Will we take on other reviewers or guest reviews? In time, sure, obviously. Hell, if we want to limit no more than one post per day, this project can easily accommodate as many as fourteen different voices per fortnight. I just think a nice steady start of a core of four people who can post new reviews in their spare time every other week is a solid place to start. People who want to submit a guest review can talk to me about it, and I’m sure something can easily be worked out.

So, by all means, go to Hellenistai.com and click and / or copy the appropriate links to add it to your blog feeds and what-not, cos I’m hoping that within the next two weeks, there will be a review up from at least two of us.

About Ruadhán McElroy

Ruadhán has been a traditional Hellenic polytheist for about a decade, and has also maintained devotions to Eros and Apollon most of that time; his status as a devotee of Nyx is more recent. He also paints, makes music, makes jewellery, and writes novels set in the Mod Revival (UK) and Swampie (Oz) subcultures of the 1980s. He also gets a lot of odd little experiences that he jokes will forever render him an insufferable Goth.

The Oracle has been received!

You want to know how to make Oliver Stone’s 2007 epic “final cut” of 2005’s Alexander even better?

Well, lacking the technology to digitally replace Angelina Jolie, the method I use to make it better is to watch the Japanese animated series Alexander Senki (Reign: The Conqueror in the U$ — to avoid confusion, I’ll call it “Reign” through this post) first.

The thing about Reign is that… it’s weird. Yes, I know, it’s a Japanese cartoon drawn by that dude behind Aeon Flux, but that only hints at how weird this series is. While Stone took his liberties and glossing-overs with Alexander to make for a better story, so did the Japanese production team behind Reign obviously did their research as an outline of “Alexander facts” have been juxtaposed with “Alexander lore” from The Greats contemporaries, biographers, detractors, etc…. But what makes Reign so weird is the almost “hyper-legendary” liberties taken — things that are so impossiblely weird for Alexander’s time or now or even basic laws of physics.

The Olympias in Alexander was reasonably realistic, all things considered. The common “lore” that she was some kind of sorceress has been tempered down to Dionysian cultist and, as one who grew up with parents who acknowledged me as a “gifted” child, I honestly see her sometimes-kooky reverence for her son as existing within a believable realm. But in Reign, she’s an outright crazed “snake witch” who gives birth one month premature in a pool of water with an impossibly massive constrictor wrapped around her body and sending her into orgasm.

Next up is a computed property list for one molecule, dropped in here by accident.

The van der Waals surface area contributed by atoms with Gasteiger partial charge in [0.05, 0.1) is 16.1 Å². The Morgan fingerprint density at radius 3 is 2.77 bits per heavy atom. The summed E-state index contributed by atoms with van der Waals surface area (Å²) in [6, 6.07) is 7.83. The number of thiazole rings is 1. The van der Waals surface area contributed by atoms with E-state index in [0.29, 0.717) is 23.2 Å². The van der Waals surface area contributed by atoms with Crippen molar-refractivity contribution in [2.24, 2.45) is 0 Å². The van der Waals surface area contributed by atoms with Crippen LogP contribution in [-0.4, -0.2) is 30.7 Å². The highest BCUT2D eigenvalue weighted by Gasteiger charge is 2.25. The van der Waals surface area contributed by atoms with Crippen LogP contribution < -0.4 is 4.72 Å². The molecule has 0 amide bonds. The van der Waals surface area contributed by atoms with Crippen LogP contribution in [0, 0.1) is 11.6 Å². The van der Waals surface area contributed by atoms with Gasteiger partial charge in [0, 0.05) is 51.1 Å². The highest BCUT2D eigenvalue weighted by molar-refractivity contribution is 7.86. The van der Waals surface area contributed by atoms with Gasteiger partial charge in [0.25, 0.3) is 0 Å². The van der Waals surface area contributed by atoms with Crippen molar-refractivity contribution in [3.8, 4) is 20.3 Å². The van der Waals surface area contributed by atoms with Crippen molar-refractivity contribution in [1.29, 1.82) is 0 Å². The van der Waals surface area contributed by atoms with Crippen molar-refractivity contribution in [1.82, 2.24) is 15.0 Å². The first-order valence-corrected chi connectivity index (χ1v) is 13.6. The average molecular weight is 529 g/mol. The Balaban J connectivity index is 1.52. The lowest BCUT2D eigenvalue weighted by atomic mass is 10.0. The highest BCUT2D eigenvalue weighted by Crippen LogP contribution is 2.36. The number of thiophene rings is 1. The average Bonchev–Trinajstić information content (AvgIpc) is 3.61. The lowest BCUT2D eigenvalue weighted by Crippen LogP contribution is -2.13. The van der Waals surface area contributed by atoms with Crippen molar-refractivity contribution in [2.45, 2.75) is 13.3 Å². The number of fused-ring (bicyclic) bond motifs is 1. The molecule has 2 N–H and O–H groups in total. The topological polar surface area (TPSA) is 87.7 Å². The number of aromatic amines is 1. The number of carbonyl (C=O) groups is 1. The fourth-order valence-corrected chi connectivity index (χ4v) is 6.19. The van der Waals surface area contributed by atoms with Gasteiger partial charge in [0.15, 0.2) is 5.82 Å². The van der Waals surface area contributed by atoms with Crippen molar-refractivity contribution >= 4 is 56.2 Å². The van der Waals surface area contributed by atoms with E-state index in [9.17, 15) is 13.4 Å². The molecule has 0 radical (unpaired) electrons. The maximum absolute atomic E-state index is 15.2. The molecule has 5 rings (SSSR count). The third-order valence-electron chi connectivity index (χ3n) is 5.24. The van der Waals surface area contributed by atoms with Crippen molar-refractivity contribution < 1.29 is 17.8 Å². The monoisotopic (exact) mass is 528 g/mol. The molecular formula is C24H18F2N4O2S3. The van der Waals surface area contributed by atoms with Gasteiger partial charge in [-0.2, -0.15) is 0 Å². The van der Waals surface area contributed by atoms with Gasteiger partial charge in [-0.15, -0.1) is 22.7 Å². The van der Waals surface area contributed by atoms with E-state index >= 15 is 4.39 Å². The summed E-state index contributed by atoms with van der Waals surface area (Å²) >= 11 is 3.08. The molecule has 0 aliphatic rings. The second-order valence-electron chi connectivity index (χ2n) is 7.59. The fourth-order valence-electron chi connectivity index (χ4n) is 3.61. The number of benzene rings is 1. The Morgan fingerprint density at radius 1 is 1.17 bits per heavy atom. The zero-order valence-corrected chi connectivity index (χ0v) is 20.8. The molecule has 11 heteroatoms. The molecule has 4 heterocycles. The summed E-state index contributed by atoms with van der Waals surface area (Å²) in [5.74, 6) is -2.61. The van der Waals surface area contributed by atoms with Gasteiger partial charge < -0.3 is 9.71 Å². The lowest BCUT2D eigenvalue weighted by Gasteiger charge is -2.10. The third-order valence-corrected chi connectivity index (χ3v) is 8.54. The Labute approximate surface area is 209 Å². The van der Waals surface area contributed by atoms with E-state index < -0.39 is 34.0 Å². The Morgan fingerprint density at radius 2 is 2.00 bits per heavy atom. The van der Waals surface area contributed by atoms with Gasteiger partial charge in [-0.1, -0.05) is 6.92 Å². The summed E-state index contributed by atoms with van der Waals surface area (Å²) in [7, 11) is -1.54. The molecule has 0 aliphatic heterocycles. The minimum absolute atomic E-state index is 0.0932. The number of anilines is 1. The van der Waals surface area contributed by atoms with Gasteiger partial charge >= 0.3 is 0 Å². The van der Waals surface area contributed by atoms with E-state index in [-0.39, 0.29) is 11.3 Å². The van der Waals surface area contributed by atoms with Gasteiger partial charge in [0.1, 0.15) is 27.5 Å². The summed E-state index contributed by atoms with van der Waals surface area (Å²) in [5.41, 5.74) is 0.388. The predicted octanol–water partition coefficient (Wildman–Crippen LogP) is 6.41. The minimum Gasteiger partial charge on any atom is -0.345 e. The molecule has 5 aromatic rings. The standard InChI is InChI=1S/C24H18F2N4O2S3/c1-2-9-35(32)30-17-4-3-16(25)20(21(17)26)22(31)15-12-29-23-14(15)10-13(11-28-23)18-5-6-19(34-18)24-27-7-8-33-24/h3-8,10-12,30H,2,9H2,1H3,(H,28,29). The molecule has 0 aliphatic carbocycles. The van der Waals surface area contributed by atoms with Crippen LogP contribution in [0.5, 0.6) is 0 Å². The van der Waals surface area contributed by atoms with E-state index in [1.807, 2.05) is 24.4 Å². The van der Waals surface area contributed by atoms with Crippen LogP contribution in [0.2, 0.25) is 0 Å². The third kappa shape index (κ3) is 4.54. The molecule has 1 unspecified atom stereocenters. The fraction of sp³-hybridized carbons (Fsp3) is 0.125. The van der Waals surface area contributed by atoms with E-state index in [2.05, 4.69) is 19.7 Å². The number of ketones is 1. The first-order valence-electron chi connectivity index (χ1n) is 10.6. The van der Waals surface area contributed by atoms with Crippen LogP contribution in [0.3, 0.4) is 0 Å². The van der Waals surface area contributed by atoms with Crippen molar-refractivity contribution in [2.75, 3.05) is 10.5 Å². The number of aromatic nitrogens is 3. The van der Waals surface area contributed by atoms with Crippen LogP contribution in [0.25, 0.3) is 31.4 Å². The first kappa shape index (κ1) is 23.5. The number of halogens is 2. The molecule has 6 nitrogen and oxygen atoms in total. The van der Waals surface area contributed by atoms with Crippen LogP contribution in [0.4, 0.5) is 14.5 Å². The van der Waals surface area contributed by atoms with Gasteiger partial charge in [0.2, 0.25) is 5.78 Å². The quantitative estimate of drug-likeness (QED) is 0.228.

And that’s not even touching on the Pythagorean Ninjas. Yes, I’m serious.

Now, Reign can, and should, be given pass because it’s a sci-fi epic and “the known world” in Reign, well, really is the whole world, as it appears at the beginning of the first episode to be floating, unattached, in space, all Dark City-style. And like I said, Pythagorean ninjas. This isn’t a biopic; this is essentially its own story using names and a loose interpretation of an historical outline for the plot.

…but it’s also just weird enough that I can’t bring myself to calling it “good”. It’s decent-enough; it’s well-done, for what it is. On the other hand, I’m too familiar with the history it pays tribute to consider it much more than a splendiferous pyrotechnic display of weird.

…and in comparison, that makes Stone’s Alexander look like Alexander, or at least Ptolemy himself was the story consultant. What it fudges up from ancient biographical accounts of Alexander the Great were honestly only done out of decent story telling. The casting may have needed a little work (even outside of my opinion of Angelina Jolie, I think Colin Farrell could have either himself done better, or a better actor could have been cast, but overall, he did it decently enough to be enjoyable. Hell, even the direction could have used a little work, but overall, it’s an enjoyable watch and respectful of the history it pays tribute.

About Ruadhán McElroy

Ruadhán has been a traditional Hellenic polytheist for about a decade, and has also maintained devotions to Eros and Apollon most of that time; his status as a devotee of Nyx is more recent. He also paints, makes music, makes jewellery, and writes novels set in the Mod Revival (UK) and Swampie (Oz) subcultures of the 1980s. He also gets a lot of odd little experiences that he jokes will forever render him an insufferable Goth.